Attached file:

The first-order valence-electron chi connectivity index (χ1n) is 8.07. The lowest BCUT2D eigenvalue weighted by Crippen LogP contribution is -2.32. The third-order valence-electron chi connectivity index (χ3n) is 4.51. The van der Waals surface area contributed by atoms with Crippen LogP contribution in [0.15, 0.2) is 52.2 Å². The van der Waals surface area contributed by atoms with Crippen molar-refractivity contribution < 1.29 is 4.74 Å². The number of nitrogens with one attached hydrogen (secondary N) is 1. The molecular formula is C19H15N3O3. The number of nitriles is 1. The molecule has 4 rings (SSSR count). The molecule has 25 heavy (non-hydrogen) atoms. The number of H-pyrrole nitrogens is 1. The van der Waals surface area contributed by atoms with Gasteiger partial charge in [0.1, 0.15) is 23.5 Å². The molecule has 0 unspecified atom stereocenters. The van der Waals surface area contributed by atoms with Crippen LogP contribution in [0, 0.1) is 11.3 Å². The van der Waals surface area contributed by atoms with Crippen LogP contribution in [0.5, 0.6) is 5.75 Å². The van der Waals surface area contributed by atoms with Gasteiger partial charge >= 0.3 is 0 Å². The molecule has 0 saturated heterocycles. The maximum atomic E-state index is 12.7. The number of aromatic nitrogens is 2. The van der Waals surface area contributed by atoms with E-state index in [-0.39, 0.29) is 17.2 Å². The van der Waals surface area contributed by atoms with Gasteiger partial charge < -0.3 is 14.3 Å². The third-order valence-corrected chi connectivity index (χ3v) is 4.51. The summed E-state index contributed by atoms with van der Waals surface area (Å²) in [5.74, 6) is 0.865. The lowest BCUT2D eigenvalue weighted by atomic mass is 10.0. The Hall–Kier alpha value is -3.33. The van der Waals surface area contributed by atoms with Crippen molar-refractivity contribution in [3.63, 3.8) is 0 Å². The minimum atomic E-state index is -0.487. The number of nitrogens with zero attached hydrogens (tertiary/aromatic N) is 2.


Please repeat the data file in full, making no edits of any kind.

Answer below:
The first-order valence-electron chi connectivity index (χ1n) is 8.07. The lowest BCUT2D eigenvalue weighted by Crippen LogP contribution is -2.32. The third-order valence-electron chi connectivity index (χ3n) is 4.51. The van der Waals surface area contributed by atoms with Crippen LogP contribution in [0.15, 0.2) is 52.2 Å². The van der Waals surface area contributed by atoms with Crippen molar-refractivity contribution < 1.29 is 4.74 Å². The number of nitrogens with one attached hydrogen (secondary N) is 1. The molecular formula is C19H15N3O3. The number of nitriles is 1. The molecule has 4 rings (SSSR count). The molecule has 25 heavy (non-hydrogen) atoms. The number of H-pyrrole nitrogens is 1. The van der Waals surface area contributed by atoms with Gasteiger partial charge in [0.1, 0.15) is 23.5 Å². The molecule has 0 unspecified atom stereocenters. The van der Waals surface area contributed by atoms with Crippen LogP contribution in [0, 0.1) is 11.3 Å². The van der Waals surface area contributed by atoms with Crippen LogP contribution in [0.5, 0.6) is 5.75 Å². The van der Waals surface area contributed by atoms with Gasteiger partial charge >= 0.3 is 0 Å². The molecule has 0 saturated heterocycles. The maximum atomic E-state index is 12.7. The number of aromatic nitrogens is 2. The van der Waals surface area contributed by atoms with E-state index in [-0.39, 0.29) is 17.2 Å². The van der Waals surface area contributed by atoms with Gasteiger partial charge < -0.3 is 14.3 Å². The third-order valence-corrected chi connectivity index (χ3v) is 4.51. The summed E-state index contributed by atoms with van der Waals surface area (Å²) in [5.74, 6) is 0.865. The lowest BCUT2D eigenvalue weighted by atomic mass is 10.0. The Hall–Kier alpha value is -3.33. The van der Waals surface area contributed by atoms with Crippen molar-refractivity contribution in [3.63, 3.8) is 0 Å². The minimum atomic E-state index is -0.487. The number of nitrogens with zero attached hydrogens (tertiary/aromatic N) is 2.